Dorothy Miller Richardson (1873-1957) was the first writer to publish an English-language novel using what was to become known as the stream-of-consciousness technique. Her thirteen novel sequence "Pilgrimage" is one of the great 20th century works of modernist and feminist literature in English....
|Title||:||Pilgrimage, Volume 4: Oberland, Dawn's Left Hand, Clear Horizon, Dimple Hill, March Moonlight|
|Format Type||:||Unknown Binding|
|Number of Pages||:||660 Pages|
|Status||:||Available For Download|
|Last checked||:||21 Minutes ago!|
Pilgrimage, Volume 4: Oberland, Dawn's Left Hand, Clear Horizon, Dimple Hill, March Moonlight Reviews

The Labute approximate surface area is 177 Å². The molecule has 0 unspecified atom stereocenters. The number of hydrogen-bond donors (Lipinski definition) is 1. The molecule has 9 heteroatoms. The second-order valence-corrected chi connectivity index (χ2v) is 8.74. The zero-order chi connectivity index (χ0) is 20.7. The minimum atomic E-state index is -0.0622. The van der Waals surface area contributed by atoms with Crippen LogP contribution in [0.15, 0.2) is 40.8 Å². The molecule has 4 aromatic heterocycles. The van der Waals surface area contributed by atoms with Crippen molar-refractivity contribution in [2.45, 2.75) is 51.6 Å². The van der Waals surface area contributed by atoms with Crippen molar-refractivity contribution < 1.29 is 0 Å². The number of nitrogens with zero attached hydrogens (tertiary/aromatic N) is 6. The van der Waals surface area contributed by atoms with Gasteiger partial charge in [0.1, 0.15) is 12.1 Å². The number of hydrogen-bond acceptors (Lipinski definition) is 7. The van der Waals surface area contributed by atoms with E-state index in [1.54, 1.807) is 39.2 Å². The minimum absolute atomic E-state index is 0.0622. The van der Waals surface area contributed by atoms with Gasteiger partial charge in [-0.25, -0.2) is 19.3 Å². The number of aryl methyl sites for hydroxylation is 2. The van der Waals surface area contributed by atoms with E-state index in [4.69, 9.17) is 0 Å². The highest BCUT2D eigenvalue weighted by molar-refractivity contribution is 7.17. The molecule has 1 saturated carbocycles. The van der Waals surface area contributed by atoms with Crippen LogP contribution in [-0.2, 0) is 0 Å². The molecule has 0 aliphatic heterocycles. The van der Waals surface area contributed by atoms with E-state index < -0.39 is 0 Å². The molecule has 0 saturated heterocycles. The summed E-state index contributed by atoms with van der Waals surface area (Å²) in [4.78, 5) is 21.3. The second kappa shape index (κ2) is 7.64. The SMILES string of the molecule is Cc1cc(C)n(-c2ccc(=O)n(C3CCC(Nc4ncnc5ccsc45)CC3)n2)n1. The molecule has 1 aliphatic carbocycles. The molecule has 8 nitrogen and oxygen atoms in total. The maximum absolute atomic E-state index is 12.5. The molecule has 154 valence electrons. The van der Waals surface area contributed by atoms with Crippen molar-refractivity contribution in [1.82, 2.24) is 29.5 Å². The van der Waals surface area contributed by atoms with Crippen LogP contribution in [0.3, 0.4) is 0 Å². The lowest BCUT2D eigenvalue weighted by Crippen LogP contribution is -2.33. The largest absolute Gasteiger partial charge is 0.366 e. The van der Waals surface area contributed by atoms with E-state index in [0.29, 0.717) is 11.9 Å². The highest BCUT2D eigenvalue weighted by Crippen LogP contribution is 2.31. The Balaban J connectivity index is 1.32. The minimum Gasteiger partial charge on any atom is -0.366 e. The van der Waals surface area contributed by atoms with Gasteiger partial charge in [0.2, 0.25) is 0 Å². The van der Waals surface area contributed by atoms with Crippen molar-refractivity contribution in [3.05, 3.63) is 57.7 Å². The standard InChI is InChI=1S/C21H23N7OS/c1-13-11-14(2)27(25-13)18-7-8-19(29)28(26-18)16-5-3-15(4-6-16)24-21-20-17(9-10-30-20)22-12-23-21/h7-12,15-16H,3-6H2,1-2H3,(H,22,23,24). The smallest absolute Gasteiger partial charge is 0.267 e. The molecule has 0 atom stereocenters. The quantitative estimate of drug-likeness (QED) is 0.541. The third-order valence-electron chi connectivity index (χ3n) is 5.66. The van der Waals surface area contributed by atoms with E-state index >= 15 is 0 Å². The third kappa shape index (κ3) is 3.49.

We all have different sets of realitiesIt's difficult to parse a 2000 page novel; whether presented in 13 books or 4 volumes, that is what this is: a major, singular novel that took the vast majority of Richardson's life to compose. I'm in no way going to write long about this - stuff has come up that is stealing my attention but I have the memory of a goldfish nowadays and I need to put something down before it all escapes via my sieve-like-mind.I'm not 100% sure how much time the novel as a whole covers - if I had to guess I'd go with 20 years, but that seems long to me. Once Miriam gets to London time ceases to have a defined flow; where the first three novels could be said to roughly encompass a year each, I'm uncertain the length of time the other volumes cover. There are gaps in chronology not only sometimes between chapters, but frequently between the volumes themselves. There is a sense of the passage of time, but the markers are missing, and I never felt that the novel allowed the reader to get their bearings. It is possible there are historical signposts in the texts, but I was too ignorant of them to recognize them if so.Not that the time matters, I just found myself attempting to orient myself on occasions - an example: during some of the suffrage conversations I had wondered where the novel was at that time in relation to 1919, and found I had little to no idea.It Is never less than fascinating - many times enthralling - to follow Miriam through these years. Starting with her appointment at a German school, the reader is introduced to Miriam - at this time she is already showing strength and independence of thought, but it is only beginning to develop awareness of the void between male and female, and she only catches glimpses of the expectations of (and her dissatisfaction with ) women-as-wife in her early vocations. It's really only when she moves to London where she begins to assert her own independence, and begins to cultivate a greater independence of thought. Richardson's writing of Miriam's interior thoughts - and the shifting from third to first person narration and back - captures this process, and the changes are present in her method of writing. Starting in The Tunnel and continuing through The Trap, Miriam's thoughts and philosophical explorations (and thus, much of these books) are filled with quick transitions, recurrences of themes, and frequent usage of the ellipsis. It's basically a long form textual representation of an individual finding what they believe in, and establishing identity. And while the process is not complete in Oberland, it is furthered, it is emblematic of the process that the presentation of Miriam's thoughts become more orderly, and more fluid. And truthfully, this growth is subtle, but significant over a long period of time. Fairly obviously, this growth and path of exploration is probably a full half of what "Pilgrimage" references.[the other half is somewhat more spoiler-y (view spoiler)[Miriam has a great distrust for words in the novel - I'm grasping and failing to come up with a good way to put this, but she basically lumps them in with religion and science as being anti-feminist / male-centric which she is attempting to move away from. She refers to books and art as poisoned. And yet, at the end of the work as whole, she begins to truly write, and for me, the Pilgrimage as whole was leading to that moment. (hide spoiler)]]Honestly, I'm not sure why this work is not more widely read, it ticks almost all the scholarly modernist checkboxes; it has a scope that incredibly few novels attempt, let alone succeed it; in Miriam DR has created a singular literary/feminist heroine and allowed her to grow and evolve over 13 books; and, tying that all together, the writing is exceptional. It didn't make sense to me, but these sorts of vagaries of taste and popularity rarely do to me.I'll end this with a long block of text that I loved, hopefully to highlight the skill with which DR wrote. But the movement of time, because she was consciously passing along the surface of its moments as one by one they were measured off in sound that no longer held for her any time- expanding depth, was intolerably slow. And so shallow, that presently it was tormenting her with the certainty that else. where, far away in some remote region of consciousness, her authentic being was plunged in a timeless reality within which, if only she could discover the way, she might yet rejoin it and feel the barrier between herself and the music drop away. But the way was barred. And the barrier was not like any of the accountable barriers she had known in the past. It was not any abnormal state of tension. It was as if some inexorable force were holding her here on this chill promontory of consciousness, while within the progressive mesh of interwoven sounds dark chasms opened.The increase of this sense of unfathomable darkness perilously bridged by sound that had, since it was strange to her, the quality of an infernal improvisation, brought, after a time, the fear of some sudden horrible hallucination, or the breakdown, unawares, of those forces whereby she was automatically conforming to the ordinances of the visible world. Once more she raised her eyes to glance, for reassurance, at Michael seated at her side. But before they could reach him, a single flute-phrase, emerging unaccompanied, dropped into her heart.Oblivious of the continuing music, she repeated in her mind the little phrase that had spread coolness within her, refreshing as sipped water from a spring. A decorative fragment, separable, a mere nothing in the world composition, it had yet come forth in the manner of an independent statement by an intruder awaiting his opportunity and thrusting in, between beat and beat of the larger rhythm, his rapturous message, abrupt and yet serenely confident, like the sudden brief song of a bird after dark; and so clear that it seemed as though, if she should turf; her eyes, she would see it left suspended in the air in front of the orchestra, a small festoon of sound made visible.No longer a pattern whose development she watched with indifference, the music now assailing her seemed to have borrowed from the rapturous intruder both depth and glow; and confidence in an inaccessible joy. But she knew the change was in herself; that the little parenthesis, coming punctually as she turned to seek help from Michael who could not give it, had attained her because in that movement she had gone part of the way towards the changeless central zone of her being. The little phrase had caught her on the way.But from within the human atmosphere all about her came the suggestion that this retreat into the centre of her eternal profanity, if indeed she should ever reach it again, was an evasion whose price she would live to regret. Again and again it had filled her memory with wreckage. She admitted the wreckage, but insisted at the same time upon the ultimate departure of regret, the way sooner or later it merged into the joy of a secret companionship restored; a companionship that again and again, setting aside the evidence of common sense, and then the evidence of feeling, had turned her away from entanglements by threatening to depart, and had always brought, after the wrenching and the wreckage, moments of joy that made the intermittent miseries, so rational and so passionate and so brief, a small price to pay.